Is it the tip of the iceberg, as he suggested? I suspect that it is, less frighteningly, the entire iceberg.

Almost insightful

Thursday, June 26, 2008

The wonderful thing about the word “almost” is that, used artfully, it can be a barbed way of saying “not”. Heather Mills, for example, is almost endearing. Bob Dylan can almost sing.

I wonder, then, if that is what was meant by Mike Sullivan’s unnamed Scotland Yard source quoted in a piece in the Sun newspaper about “barmy Law Lords” unleashing anarchy by barring anonymous witnesses in court trials. Sullivan’s anonymous detective apparently believes that Britain could witness unrestrained violence like the slaughter in Zimbabwe. “You will have Zimbabwe UK on the streets,” the source said. “Gangsters will be able to kill almost with impunity…”

This is, of course, a monsoon downpour of crap. To take the most obvious point first, the violence in Zimbabwe is state-sponsored repression, not the result of the state granting defendants the right to know their accusers. The Zimbabwe analogy is peculiarly bad because agents of the state routinely exact punishment without any trial, let alone a trial that puts a defendant on an equal footing with those who denounce him.

But even if the copper’s analogy was merely a topical illustration of the amount of violence we should expect if criminals can intimidate witnesses into silence, it ignores the fact that other states manage to avoid anarchy without granting anonymity to witnesses.

Perhaps, then, the detective is not stupid, but a master of irony. What is killing “almost with impunity”? Is it, in fact, killing without impunity?

There be dragons

Sunday, June 8, 2008

komodo dragon photo taken by mark grapengater and used under creative commons licenceMuch excitement in the British press today about the stranded divers who escaped a 12-hour ordeal in shark-infested waters off Indonesia only to drag themselves onto an island infested with “deadly” komodo dragons. They survived the onslaught of the toothy lizards, which have been “known to kill humans“, by pelting them with rocks.

Gripping stuff, but just how ferocious are these dragons? Well, an eight-year-old boy was killed last year, but when was the last time an adult died as the result of a komodo dragon attack? Um… 1974.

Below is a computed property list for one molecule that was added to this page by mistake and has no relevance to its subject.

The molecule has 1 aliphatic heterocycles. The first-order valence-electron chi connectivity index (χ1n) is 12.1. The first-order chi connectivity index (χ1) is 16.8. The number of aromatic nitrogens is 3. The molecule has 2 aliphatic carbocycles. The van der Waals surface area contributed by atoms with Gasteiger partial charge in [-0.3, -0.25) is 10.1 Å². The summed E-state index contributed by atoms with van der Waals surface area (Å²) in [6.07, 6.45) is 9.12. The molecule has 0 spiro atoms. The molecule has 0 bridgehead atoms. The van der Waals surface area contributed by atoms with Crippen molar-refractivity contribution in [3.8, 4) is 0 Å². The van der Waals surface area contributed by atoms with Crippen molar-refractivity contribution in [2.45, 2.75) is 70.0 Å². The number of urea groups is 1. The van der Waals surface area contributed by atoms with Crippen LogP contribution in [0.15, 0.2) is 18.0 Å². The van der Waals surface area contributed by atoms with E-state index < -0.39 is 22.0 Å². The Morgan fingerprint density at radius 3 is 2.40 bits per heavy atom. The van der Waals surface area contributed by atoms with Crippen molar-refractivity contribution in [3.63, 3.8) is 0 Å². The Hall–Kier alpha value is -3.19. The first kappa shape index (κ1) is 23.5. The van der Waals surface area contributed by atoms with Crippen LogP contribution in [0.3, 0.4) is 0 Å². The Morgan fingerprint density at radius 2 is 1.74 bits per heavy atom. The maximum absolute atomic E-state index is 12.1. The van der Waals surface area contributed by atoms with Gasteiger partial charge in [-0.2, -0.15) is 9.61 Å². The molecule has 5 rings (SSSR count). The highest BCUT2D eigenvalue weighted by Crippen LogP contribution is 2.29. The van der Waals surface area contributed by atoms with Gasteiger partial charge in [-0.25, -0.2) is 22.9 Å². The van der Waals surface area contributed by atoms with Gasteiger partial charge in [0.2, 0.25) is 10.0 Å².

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Hunting Mr Big

Tuesday, April 29, 2008

Sean O’Neill argues in The Times today that the police have neglected tackling organised crime in favour of foiling terror plots despite the higher human cost of the drugs trade in Britain. The article (in the print edition, at least) is headlined: “Whatever happened to the fight against the Mr Bigs?”

What indeed? The home addresses of the Mr Bigs in Britain are public knowledge. A search of the electoral roll shows that Mr Neville F Big lives at Glen Lyon Court, Cumbernauld, Glasgow (with Mrs Anne Big) and Mr Mircea C Big lives in Austin Street, Northampton (with Mrs Cleopatra Big). Why (oh why) do the police do nothing about them?

Tiger Tiger, not burning bright

Saturday, June 30, 2007

Tiger Tiger, the bar outside which the incompetent London car bombers parked their jerry-built Merc on Friday morning, released a statement on Friday saying that any suggestion that it was the intended target was “pure speculation”.  Nonsense. Pure speculation would have been that it was a plot by Sir Jimmy Savile to mark independence day in the Seychelles. When wannabe terrorists leave a car bomb outside your club it is circumstantial evidence of an attempted attack, not some wild fantasy cooked up by a news-parched Sky reporter.

My favourite part of the coverage was when Sky broadcast a Google map of the area with arrows suggesting which way the driver could have run away. “He could have run along here, to the west, or perhaps here… he could have run in any number of directions…” Tiger Tiger take note: that is pure speculation.